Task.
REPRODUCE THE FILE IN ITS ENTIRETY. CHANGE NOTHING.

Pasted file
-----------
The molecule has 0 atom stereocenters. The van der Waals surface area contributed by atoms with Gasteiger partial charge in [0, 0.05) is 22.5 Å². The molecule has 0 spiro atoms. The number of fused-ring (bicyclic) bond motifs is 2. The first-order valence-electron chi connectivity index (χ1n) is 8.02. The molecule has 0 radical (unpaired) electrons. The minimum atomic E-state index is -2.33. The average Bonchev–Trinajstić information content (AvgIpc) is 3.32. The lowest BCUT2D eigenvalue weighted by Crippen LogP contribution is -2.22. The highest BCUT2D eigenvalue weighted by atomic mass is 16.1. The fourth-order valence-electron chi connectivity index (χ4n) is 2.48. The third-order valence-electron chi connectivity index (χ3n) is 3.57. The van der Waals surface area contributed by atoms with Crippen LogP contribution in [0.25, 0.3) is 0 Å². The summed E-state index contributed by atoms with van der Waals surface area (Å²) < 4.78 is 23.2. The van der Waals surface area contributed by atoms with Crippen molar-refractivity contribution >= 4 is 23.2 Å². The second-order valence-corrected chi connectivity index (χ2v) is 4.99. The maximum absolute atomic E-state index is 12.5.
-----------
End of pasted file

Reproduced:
The molecule has 0 atom stereocenters. The van der Waals surface area contributed by atoms with Gasteiger partial charge in [0, 0.05) is 22.5 Å². The molecule has 0 spiro atoms. The number of fused-ring (bicyclic) bond motifs is 2. The first-order valence-electron chi connectivity index (χ1n) is 8.02. The molecule has 0 radical (unpaired) electrons. The minimum atomic E-state index is -2.33. The average Bonchev–Trinajstić information content (AvgIpc) is 3.32. The lowest BCUT2D eigenvalue weighted by Crippen LogP contribution is -2.22. The highest BCUT2D eigenvalue weighted by atomic mass is 16.1. The fourth-order valence-electron chi connectivity index (χ4n) is 2.48. The third-order valence-electron chi connectivity index (χ3n) is 3.57. The van der Waals surface area contributed by atoms with Crippen LogP contribution in [0.25, 0.3) is 0 Å². The summed E-state index contributed by atoms with van der Waals surface area (Å²) < 4.78 is 23.2. The van der Waals surface area contributed by atoms with Crippen molar-refractivity contribution >= 4 is 23.2 Å². The second-order valence-corrected chi connectivity index (χ2v) is 4.99. The maximum absolute atomic E-state index is 12.5.